In his search of the issue, Sheikh Abdallah Bin Bayyah said: “Scientists had different opinions about greeting the non-Muslims. In Imam Ahmad ibn Hanbal doctrine, there are three stories of prohibition, hatred and what is allowed. The last one is the one chosen by Sheikh Ibn Taymiyyah; as this is for the best interest, which we choose. Thus greetings, condolences and visiting their patients is allowed. These stories in all these cases are stated by al-Maradawi in “al-Insaaf”. What the council had mentioned about Ibn Taymiyyah in other books like “Iqteda’ al-Serat al-Mustaqim”, might not be consistent with his documented choices.”

As a result of his research on this issue, he saw what was right is to greet them for many legitimate considerations, of which is the prophet’s own deeds (peace be upon him) in visiting people who have different religions. Also, the extensive texts of Sharia, including the main text of tolerance and coexistence: “Allah forbids you not, with regard to those who do not fight your faith”.

This is a legitimate contemporary vision. Adopting it leads to overcoming hundreds of years of fighting and conflict. Civilization now gathers all religions, with the emergence of the State in its philosophical sense, establishing strong social contact upon which laws inside the city was built. None of the believers of any religion have the right to deny the ideas, opinions and the convictions of others. These convictions which were based under “crisis conditions”, to turn it a judgment throughout all the quiet and peaceful periods. That Ummah has passed on, and has won and lost. The lesson is in the jurisprudence produced under the shadow of prosperity and coexistence, as in the history of Muslims in Andalusia, which has achieved a shining example of coexistence and tolerance between Muslims and followers of all religions.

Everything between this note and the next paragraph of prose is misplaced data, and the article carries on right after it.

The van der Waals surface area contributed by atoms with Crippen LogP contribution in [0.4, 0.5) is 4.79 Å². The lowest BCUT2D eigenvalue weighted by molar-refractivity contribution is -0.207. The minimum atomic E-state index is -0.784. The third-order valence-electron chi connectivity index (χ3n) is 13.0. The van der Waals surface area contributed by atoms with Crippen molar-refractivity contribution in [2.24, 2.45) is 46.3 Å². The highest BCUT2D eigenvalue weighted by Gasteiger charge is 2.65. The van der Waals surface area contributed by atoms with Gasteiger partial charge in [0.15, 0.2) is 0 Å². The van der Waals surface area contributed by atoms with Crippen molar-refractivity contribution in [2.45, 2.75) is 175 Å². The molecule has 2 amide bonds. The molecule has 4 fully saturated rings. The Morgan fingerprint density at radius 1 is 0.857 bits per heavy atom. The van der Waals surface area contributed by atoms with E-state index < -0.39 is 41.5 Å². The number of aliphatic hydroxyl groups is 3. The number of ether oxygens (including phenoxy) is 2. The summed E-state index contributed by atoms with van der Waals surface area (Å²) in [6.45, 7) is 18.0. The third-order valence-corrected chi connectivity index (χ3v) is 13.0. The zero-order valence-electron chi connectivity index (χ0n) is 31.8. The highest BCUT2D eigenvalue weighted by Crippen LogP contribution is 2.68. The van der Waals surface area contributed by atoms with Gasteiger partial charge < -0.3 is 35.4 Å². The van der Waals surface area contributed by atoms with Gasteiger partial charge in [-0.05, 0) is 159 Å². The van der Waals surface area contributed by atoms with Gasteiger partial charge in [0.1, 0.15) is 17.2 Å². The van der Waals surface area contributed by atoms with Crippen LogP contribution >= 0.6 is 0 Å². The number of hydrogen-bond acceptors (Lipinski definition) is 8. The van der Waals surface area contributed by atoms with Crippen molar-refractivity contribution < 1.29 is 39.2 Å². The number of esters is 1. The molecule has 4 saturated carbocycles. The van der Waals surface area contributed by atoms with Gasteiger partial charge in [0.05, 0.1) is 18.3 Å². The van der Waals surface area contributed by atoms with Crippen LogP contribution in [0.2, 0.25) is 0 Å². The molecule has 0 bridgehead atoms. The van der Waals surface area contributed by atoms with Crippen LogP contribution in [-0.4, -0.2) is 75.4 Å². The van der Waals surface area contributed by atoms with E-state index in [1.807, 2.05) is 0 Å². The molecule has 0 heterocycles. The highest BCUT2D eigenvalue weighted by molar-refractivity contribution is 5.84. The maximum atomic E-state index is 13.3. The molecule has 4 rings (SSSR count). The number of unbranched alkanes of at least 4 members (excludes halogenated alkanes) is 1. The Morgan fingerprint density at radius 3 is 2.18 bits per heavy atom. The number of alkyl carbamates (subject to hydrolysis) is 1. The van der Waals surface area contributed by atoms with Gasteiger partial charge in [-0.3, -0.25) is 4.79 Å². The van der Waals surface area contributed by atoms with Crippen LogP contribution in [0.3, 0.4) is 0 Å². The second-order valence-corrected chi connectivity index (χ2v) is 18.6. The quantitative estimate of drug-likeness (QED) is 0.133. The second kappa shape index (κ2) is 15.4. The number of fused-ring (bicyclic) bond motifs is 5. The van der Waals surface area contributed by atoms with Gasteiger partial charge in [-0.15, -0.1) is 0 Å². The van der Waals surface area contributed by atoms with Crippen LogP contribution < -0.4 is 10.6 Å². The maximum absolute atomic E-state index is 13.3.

This is how jurisprudence or Fiqh flourishes, under prosperous conditions. As for the States, they do not flourish without coexistence and tolerance among the society’s elements, the fusion of its components and their acceptance of each other. The minimum level of acceptance is interacting in their celebrations and occasions.

This article is also available in Arabic.

Turki Aldakhil is the former General Manager of Al Arabiya News Channel. He began his career as a print journalist, covering politics and culture for the Saudi newspapers Okaz, Al-Riyadh and Al-Watan. He then moved to pan-Arab daily Al-Hayat and pan-Arab news magazine Al-Majalla. Turki later became a radio correspondent for the French-owned pan-Arab Radio Monte Carlo and MBC FM. He proceeded to Elaph, an online news magazine and, the news channel’s online platform. Over a ten-year period, Dakhil’s weekly Al Arabiya talk show “Edaat” (Spotlights) provided an opportunity for proponents of Arab and Islamic social reform to make their case to a mass audience. Turki also owns Al Mesbar Studies and Research Centre and Madarek Publishing House in Dubai. He has received several awards and honors, including the America Abroad Media annual award for his role in supporting civil society, human rights and advancing women’s roles in Gulf societies. He tweets @TurkiAldakhil.

Disclaimer: Views expressed by writers in this section are their own and do not reflect Al Arabiya English's point-of-view.